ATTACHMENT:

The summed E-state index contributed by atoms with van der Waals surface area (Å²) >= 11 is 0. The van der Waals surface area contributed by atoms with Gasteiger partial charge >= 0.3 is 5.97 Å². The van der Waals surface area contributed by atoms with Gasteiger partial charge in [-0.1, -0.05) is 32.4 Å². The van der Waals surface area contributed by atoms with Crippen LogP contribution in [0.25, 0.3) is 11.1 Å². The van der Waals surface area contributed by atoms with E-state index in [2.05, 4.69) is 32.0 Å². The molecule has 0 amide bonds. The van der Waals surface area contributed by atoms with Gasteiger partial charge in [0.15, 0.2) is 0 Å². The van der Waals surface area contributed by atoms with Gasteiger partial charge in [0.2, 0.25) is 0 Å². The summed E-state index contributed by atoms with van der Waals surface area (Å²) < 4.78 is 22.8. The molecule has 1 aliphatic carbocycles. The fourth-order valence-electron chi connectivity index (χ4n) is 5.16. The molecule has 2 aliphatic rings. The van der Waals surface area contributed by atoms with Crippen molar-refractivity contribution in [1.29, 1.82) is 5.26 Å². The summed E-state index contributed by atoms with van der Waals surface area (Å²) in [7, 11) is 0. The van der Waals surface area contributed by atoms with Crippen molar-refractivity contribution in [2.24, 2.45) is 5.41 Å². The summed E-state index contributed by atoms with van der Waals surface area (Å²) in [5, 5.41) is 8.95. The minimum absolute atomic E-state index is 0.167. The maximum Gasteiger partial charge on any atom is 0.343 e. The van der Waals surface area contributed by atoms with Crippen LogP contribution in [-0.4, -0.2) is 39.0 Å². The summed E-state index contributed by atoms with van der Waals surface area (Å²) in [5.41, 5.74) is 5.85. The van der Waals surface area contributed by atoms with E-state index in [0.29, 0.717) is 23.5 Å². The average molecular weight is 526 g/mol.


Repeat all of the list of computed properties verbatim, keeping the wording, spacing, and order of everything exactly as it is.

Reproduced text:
The summed E-state index contributed by atoms with van der Waals surface area (Å²) >= 11 is 0. The van der Waals surface area contributed by atoms with Gasteiger partial charge >= 0.3 is 5.97 Å². The van der Waals surface area contributed by atoms with Gasteiger partial charge in [-0.1, -0.05) is 32.4 Å². The van der Waals surface area contributed by atoms with Crippen LogP contribution in [0.25, 0.3) is 11.1 Å². The van der Waals surface area contributed by atoms with E-state index in [2.05, 4.69) is 32.0 Å². The molecule has 0 amide bonds. The van der Waals surface area contributed by atoms with Gasteiger partial charge in [0.15, 0.2) is 0 Å². The van der Waals surface area contributed by atoms with Gasteiger partial charge in [0.2, 0.25) is 0 Å². The summed E-state index contributed by atoms with van der Waals surface area (Å²) < 4.78 is 22.8. The molecule has 1 aliphatic carbocycles. The fourth-order valence-electron chi connectivity index (χ4n) is 5.16. The molecule has 2 aliphatic rings. The van der Waals surface area contributed by atoms with Crippen molar-refractivity contribution in [1.29, 1.82) is 5.26 Å². The summed E-state index contributed by atoms with van der Waals surface area (Å²) in [7, 11) is 0. The van der Waals surface area contributed by atoms with Crippen molar-refractivity contribution in [2.24, 2.45) is 5.41 Å². The summed E-state index contributed by atoms with van der Waals surface area (Å²) in [5, 5.41) is 8.95. The minimum absolute atomic E-state index is 0.167. The maximum Gasteiger partial charge on any atom is 0.343 e. The van der Waals surface area contributed by atoms with Crippen LogP contribution in [-0.4, -0.2) is 39.0 Å². The summed E-state index contributed by atoms with van der Waals surface area (Å²) in [5.41, 5.74) is 5.85. The van der Waals surface area contributed by atoms with E-state index in [0.29, 0.717) is 23.5 Å². The average molecular weight is 526 g/mol.